My experience as a Lamaze Certified Childbirth Educator has given me the opportunity to teach in a variety of venues.  I began teaching at an adult school affiliated with a high school in a rural California, to a community college on the Atlantic coast of Florida, to private classes in Los Angeles, to volunteer teaching on an Air Force Base, to teaching for three hospitals, and finally back to private teaching now in Ohio.  From my Lamaze Seminar Trainer, Harriet Palmer, I learned that being able to empower women and families through research based information (or the truth) was the most valuable teaching tool.  And even though I had to leave one of the hospitals because I wanted to teach the truth and resisted censorship, I can still look myself in the mirror and be proud of the educator that I am.  I personally and professionally have fought against co-optation.

Birth professionals who have been active since the 60s and 70s will no doubt remember the writings of Eugene Declercq in the Birth & Family Journal (now the BIRTH journal) and Polly Perez and myself in Lamaze's Genesis, pointing out the side effects of co-optation....when former community based childbirth education classes become part of the hospital revenue stream.  The fear then was that childbirth education classes would be censored, restricted, condensed and basically not resemble anything close to childbirth education.  They would be, in a sense, what to expect from THE HOSPITAL while you are in labor.

The time arrived and co-optation did occur as predicted and in most (yes, I say most because there are still a few hospitals who value evidence-based uncensored childbirth education classes) cases, there have been censorship, restrictions, and condensed versions.  In most situations, labor and delivery nurses are asked to teach childbirth education classes and I must tell you that nursing school does not prepare you to teach childbirth classes.  While it does prepare you to do snippets of education at the bedside, childbirth education is another animal altogether.  And in many cases, these labor and delivery nurses are not required to become certified childbirth educators in order to teach classes.

Why does this all of this matter?  It matters for several reasons:

  • Co-opted childbirth classes are not in the best interest of the expectant parents.
  • Certification DOES matter.
  • Teaching informed decision-making and evidence-based information impacts everyone.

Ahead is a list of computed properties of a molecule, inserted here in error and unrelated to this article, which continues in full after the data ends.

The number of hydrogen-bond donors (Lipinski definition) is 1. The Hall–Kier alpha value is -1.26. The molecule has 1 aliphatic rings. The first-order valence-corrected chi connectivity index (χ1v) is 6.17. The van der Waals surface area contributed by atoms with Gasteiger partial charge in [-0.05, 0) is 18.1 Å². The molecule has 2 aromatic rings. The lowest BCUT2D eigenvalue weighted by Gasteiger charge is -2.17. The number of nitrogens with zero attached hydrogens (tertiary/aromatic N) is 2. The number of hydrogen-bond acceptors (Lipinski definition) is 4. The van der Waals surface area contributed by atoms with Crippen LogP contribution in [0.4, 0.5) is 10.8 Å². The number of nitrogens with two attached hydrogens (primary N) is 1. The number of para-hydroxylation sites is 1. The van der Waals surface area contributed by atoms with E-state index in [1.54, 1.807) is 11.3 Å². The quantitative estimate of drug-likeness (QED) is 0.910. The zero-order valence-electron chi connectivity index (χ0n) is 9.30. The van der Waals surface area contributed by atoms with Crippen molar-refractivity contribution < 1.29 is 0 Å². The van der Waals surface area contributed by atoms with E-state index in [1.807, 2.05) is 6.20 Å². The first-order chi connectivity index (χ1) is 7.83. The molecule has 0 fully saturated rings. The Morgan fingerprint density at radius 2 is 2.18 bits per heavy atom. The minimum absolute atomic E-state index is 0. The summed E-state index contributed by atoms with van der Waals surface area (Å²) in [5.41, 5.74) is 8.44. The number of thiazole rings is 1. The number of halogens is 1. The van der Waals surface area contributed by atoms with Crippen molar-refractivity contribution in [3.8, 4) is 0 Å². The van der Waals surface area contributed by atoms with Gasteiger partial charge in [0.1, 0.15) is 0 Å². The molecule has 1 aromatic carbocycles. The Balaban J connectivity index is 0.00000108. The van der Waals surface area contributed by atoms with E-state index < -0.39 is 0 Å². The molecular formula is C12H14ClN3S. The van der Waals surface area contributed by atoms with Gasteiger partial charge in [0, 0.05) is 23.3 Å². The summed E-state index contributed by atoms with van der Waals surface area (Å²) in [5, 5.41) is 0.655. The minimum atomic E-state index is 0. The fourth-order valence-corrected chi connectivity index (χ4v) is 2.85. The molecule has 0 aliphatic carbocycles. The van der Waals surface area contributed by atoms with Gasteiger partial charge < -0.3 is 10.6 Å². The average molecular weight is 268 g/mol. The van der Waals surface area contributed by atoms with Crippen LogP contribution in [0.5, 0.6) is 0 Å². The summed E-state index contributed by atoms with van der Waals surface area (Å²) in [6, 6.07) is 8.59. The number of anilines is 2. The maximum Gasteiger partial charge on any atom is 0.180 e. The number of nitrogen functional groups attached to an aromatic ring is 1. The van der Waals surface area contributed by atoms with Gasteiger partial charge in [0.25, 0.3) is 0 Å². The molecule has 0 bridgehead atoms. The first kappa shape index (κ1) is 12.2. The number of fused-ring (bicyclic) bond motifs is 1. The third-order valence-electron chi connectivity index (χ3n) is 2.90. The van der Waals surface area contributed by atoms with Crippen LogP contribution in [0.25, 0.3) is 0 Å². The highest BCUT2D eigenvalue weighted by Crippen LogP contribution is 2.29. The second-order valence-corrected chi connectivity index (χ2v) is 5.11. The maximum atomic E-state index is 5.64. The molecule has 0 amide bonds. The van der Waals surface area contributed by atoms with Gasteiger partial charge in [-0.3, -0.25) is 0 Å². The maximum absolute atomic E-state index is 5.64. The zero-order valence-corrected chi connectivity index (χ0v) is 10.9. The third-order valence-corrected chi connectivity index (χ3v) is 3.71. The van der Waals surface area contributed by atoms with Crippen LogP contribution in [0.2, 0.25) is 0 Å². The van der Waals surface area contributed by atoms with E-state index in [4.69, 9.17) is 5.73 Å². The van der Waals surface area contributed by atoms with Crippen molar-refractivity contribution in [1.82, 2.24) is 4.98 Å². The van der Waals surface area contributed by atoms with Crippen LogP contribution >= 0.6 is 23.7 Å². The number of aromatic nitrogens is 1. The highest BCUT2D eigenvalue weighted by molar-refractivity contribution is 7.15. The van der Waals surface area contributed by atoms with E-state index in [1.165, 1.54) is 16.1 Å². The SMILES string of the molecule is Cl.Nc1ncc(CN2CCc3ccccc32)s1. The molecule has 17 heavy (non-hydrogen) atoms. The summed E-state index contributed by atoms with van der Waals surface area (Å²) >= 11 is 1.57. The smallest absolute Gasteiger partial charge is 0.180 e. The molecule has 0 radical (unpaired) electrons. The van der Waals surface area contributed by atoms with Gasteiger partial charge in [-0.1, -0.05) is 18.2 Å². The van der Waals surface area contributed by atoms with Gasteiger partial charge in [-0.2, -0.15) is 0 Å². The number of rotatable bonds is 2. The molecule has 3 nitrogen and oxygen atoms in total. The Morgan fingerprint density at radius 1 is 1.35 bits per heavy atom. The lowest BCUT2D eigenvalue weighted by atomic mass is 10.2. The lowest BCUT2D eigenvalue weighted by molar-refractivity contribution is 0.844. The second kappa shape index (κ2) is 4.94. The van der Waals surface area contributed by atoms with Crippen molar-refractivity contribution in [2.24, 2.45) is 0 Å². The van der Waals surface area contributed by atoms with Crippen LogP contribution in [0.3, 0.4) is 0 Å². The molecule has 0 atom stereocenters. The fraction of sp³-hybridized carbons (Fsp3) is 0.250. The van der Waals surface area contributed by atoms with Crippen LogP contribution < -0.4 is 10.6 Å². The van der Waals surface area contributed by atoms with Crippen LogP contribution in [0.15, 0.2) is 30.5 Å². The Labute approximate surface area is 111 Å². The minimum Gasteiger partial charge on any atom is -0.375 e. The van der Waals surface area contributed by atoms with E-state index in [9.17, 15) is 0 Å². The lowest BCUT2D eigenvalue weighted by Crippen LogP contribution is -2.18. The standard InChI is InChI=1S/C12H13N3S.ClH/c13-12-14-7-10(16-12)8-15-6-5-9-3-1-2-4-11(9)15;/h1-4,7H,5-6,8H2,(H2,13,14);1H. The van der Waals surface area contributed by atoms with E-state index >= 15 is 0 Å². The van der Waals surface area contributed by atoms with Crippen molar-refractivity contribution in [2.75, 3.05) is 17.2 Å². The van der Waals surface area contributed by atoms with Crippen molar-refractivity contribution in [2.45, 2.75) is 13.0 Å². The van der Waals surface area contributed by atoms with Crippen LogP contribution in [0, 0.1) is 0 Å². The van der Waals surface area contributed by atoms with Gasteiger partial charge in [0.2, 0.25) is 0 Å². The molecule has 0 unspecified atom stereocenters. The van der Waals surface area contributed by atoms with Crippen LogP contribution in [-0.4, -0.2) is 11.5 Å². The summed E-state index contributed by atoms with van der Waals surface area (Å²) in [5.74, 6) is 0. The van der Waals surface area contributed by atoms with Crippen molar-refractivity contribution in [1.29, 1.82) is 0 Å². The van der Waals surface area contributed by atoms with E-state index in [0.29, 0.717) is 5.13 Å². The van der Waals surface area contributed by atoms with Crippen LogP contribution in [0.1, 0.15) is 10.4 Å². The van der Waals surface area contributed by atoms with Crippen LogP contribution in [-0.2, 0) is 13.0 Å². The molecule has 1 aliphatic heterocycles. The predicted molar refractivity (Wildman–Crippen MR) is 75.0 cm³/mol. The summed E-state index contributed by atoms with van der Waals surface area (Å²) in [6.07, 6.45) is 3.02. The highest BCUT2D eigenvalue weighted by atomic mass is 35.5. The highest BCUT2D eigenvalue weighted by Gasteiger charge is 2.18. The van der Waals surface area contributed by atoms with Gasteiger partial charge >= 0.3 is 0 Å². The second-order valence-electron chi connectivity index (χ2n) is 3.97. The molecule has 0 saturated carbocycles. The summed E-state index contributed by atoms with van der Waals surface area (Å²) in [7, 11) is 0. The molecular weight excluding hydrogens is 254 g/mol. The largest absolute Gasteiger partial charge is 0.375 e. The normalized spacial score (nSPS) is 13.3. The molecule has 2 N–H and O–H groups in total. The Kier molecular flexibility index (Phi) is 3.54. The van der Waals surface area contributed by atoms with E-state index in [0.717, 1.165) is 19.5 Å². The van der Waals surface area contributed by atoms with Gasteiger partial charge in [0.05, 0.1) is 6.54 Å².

• Birth matters to the baby.
  • Birth matters to the mother/parents.

Midwives are particularly suited to add childbirth education to their repertoire of services as they have had the emergent and normal/physiologic side of childbirth in their education....nurses typically do not receive the normal/physiologic information in their classroom studies.  Midwives can take the time to teach and explain thus empowering their clients to achieve and enjoy this once in a lifetime birthing opportunity; to not be rushed through a process which can leave a lasting imprint on a woman's heart and soul.

Educating expectant parents of today takes more skill and cleverness, resourcefulness and constant marketing.  Today's parent needs to be exposed to something nearly 10 times before acting on it, as opposed to the 3-4 exposures for parents in the 1980s.  Educators must make their classes timely, evidence-based and truly innovative to meet the ever changing learning needs of parents.  Parents still need the information, the evidence and the facts, but they need all of this in a concise package with minimal fluff and tricks ~ otherwise they get very bored very fast.

Get certified.

Become well-versed in social media marketing to reach the parents of today.

Write your own curriculum - tedious, yes but more valuable than you can ever imagine!

Evaluate your curriculum including the dates of the evidence for topics as well as the teaching strategies.  

Remember we aren't in Kansas anymore Dorothy and the bottom line is we can't teach like we are!

Tuesday, November 13, 2012

Becoming a Midwife!

Everyone needs to view this incredible and wonderful video! Please share and forward!

Friday, November 09, 2012

Midwive's Diner!

If you have NOT seen this short video, you need to right now!  So cute and innovative!  Great analogy and wonderful introduction to midwifery care.  Kudos to the creators of Midwive's Diner!

Tuesday, November 06, 2012

Call The Midwife

If you have not yet seen this delightful and engaging series on PBS/BBC, please follow it on You Tube!

Thursday, November 01, 2012

Taking A Look At Mindfulness Guided Imagery as an Add-on to Relaxation

Research shows that relaxation during labor and birth allows for a dramatic reduction in the stress reaction.  When subjected to stress (of any kind) or fear, be it real or anticipated, body changes take place that trigger a defense mechanism and institutes the fight or flight mechanism.  The fight or flight mechanism is started by the autonomic (or involuntary) nervous system and includes body changes such as an increase in respirations and mild/moderate rapid heart rate.  With this stress response, females have a strong tendency to take flight or flee.  Obviously this is not practical during labor/birth.

Most of us teach about the Fear-Tension-Pain Cycle as first described by Dr. Grantly Dick-Read in the late 1950s.  Fear (due to lack of education and practical knowledge), leads to tension in the body – tension in the muscles of the body uses oxygen that would have normally been made available to the fetus and the uterus.  This, in turn, decreases the efficiency of the uterine contractions and thus slows or in some cases, stops the labor process.  Tense striated muscles contribute to an increased in lactic acid build up that impinges on pain receptors, magnifies pain perception and increases fatigue. Fatigue decreases the pain threshold, further increasing pain perception and reduces the laboring mother’s ability to conserve energy for the expulsive efforts needed during the second stage of labor.

Conscious relaxation and practicing coping techniques may be some of the first items removed from childbirth education curricula when timing in the class becomes an issue.  However, initiating a relaxation response to contractions or pain stimuli can decrease metabolism, slow down the heart rate, calm breathing, reduce blood pressure and relax muscles – all of which has a positive effect on the baby, mother and labor.   Click here to read entire article